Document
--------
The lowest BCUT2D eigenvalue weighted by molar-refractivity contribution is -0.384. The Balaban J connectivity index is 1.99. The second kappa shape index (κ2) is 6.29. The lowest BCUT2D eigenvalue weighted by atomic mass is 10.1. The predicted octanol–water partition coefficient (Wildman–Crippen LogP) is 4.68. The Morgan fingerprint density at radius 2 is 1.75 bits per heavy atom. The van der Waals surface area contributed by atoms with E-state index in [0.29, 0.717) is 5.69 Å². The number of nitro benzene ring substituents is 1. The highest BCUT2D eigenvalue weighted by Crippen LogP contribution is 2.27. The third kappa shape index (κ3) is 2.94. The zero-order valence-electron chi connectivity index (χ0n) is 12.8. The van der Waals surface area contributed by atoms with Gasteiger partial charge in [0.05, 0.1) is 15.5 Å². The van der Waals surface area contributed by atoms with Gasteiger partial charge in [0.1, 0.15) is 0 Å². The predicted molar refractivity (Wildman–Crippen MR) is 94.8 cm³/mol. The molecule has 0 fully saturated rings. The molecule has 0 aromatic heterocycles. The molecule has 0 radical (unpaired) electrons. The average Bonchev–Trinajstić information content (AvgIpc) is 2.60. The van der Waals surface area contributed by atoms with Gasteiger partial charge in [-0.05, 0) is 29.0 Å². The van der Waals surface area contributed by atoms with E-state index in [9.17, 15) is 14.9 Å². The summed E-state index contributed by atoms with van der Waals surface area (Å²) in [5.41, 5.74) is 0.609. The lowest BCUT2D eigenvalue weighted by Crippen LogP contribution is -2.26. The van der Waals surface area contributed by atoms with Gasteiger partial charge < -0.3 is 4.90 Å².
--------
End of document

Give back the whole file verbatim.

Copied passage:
The lowest BCUT2D eigenvalue weighted by molar-refractivity contribution is -0.384. The Balaban J connectivity index is 1.99. The second kappa shape index (κ2) is 6.29. The lowest BCUT2D eigenvalue weighted by atomic mass is 10.1. The predicted octanol–water partition coefficient (Wildman–Crippen LogP) is 4.68. The Morgan fingerprint density at radius 2 is 1.75 bits per heavy atom. The van der Waals surface area contributed by atoms with E-state index in [0.29, 0.717) is 5.69 Å². The number of nitro benzene ring substituents is 1. The highest BCUT2D eigenvalue weighted by Crippen LogP contribution is 2.27. The third kappa shape index (κ3) is 2.94. The zero-order valence-electron chi connectivity index (χ0n) is 12.8. The van der Waals surface area contributed by atoms with Gasteiger partial charge in [0.05, 0.1) is 15.5 Å². The van der Waals surface area contributed by atoms with Gasteiger partial charge in [0.1, 0.15) is 0 Å². The predicted molar refractivity (Wildman–Crippen MR) is 94.8 cm³/mol. The molecule has 0 fully saturated rings. The molecule has 0 aromatic heterocycles. The molecule has 0 radical (unpaired) electrons. The average Bonchev–Trinajstić information content (AvgIpc) is 2.60. The van der Waals surface area contributed by atoms with Gasteiger partial charge in [-0.05, 0) is 29.0 Å². The van der Waals surface area contributed by atoms with E-state index in [9.17, 15) is 14.9 Å². The summed E-state index contributed by atoms with van der Waals surface area (Å²) in [5.41, 5.74) is 0.609. The lowest BCUT2D eigenvalue weighted by Crippen LogP contribution is -2.26. The van der Waals surface area contributed by atoms with Gasteiger partial charge < -0.3 is 4.90 Å².